From Kumily we moved to the old colonial hill-station of Munnar on the edge of the Western Ghat mountains. The road takes you over spectacular hill-passes. Massive basalt upthrusts push above the trees, and the mountains shimmer in the distance. Below is a patchwork of rice paddies, forest and peanut and tapioca groves. In Munnar itself, evidence of colonialism is seen in the veranda’d bungalows perched above the town, with their neat hedges and flower-gardens, and the High Range Club-house and golf course. All very British – or Scottish, to be precise. Here, close upon the tree-line, every slope is a deep green quilt, sprinkled from first light with female tea-pickers. The work is gruelling – long hours on harsh slopes in the belting sun for a subsistence wage. But only women are capable of doing it, so a plantation foreman informed me sincerely as he rested in the shade of a nearby hut. By his account, they select the choicest leaves with an intuition that men simply can’t emulate.
The nights are cool at this altitude but it’s a wonderful place for hiking and the views are unforgettable. We went out of town one evening to a viewpoint on a nearby mountainside to watch the sun set. As the light abruptly faded the temperature dropped by several degrees. Quite suddenly we were in total darkness. We had wandered away from the main viewing area where dozens had gathered, and now, shivering in shorts and tee-shirts, we realised we were in trouble. Neither of us had thought to bring a flashlight and there was no phone signal out here. There was no established path and in the dark we dared not move for fear of tumbling off the mountainside. Everyone else had gone back to town and it was now bitterly cold. A miserable, fearful hour passed and we were growing increasingly desperate. Finally, we spotted the beam of a flashlight making its way up the slope towards us. A voice called out. Our auto-rickshaw driver, realising back in town that we were the only ones not to have returned, had driven back out to find us.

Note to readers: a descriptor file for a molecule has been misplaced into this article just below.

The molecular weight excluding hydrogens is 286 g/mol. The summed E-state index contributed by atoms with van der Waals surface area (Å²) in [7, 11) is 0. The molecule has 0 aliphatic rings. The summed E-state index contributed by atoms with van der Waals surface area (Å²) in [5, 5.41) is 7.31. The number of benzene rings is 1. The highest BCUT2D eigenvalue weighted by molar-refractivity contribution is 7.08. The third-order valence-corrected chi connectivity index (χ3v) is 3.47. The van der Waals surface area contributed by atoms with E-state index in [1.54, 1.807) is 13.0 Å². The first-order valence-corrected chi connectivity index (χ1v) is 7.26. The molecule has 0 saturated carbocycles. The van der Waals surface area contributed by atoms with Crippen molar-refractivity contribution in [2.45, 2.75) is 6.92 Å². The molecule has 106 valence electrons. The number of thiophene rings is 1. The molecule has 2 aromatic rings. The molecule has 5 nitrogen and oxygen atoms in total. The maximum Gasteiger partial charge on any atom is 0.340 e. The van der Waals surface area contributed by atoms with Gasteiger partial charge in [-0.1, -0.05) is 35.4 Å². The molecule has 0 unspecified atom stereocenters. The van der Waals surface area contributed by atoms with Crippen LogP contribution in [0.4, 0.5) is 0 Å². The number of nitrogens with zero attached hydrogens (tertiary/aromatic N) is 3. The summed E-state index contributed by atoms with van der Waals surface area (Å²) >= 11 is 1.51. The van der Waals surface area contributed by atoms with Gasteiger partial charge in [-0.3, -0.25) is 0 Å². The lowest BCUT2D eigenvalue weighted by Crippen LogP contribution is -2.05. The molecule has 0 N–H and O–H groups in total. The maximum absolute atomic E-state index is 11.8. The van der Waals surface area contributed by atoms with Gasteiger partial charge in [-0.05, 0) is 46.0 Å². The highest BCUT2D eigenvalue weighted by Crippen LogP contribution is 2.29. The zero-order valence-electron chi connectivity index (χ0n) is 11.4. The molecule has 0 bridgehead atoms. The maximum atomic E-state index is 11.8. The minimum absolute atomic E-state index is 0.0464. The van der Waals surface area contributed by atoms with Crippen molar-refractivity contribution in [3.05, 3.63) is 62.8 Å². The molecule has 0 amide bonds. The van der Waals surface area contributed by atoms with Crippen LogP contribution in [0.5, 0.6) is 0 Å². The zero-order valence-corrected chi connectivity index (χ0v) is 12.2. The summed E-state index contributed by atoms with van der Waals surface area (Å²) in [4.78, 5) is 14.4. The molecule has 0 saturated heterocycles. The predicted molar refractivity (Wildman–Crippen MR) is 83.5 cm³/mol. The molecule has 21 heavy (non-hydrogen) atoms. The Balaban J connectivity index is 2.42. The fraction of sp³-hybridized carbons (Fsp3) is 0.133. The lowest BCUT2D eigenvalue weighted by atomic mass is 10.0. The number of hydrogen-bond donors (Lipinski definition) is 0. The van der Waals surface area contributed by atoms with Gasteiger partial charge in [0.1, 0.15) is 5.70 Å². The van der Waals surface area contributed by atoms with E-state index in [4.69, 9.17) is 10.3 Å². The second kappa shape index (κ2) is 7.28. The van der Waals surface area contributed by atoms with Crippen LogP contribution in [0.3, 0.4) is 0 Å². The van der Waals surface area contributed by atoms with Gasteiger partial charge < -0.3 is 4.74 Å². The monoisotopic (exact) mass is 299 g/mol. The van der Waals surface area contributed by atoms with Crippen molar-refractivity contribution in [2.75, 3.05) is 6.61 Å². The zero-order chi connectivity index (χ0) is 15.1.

City-folk and the natural world – not always the best combination.
Three nights later we headed out of the Western Ghats, down to the coastal town of Cochin-Ermakulam. In Munnar private bus companies take over from the drab old state-run buses we had travelled up in. Their condition is hardly better but they are vividly painted and decorated with Christian bric-a-brac, and most have names. We rolled out of Munnar in a bus called Jesus. We descended via steep switchbacks through the tea carpets, winding on down as far as the banana-line where, crossing a deep gorge, we collided with a bus coming uphill. Its name was Salvation. No real damage, happily. Just a couple of new dents and some broken glass and crumpled chrome. Vehicle insurance is an unknown. The drivers exchanged an observation or two, shrugged and drove on.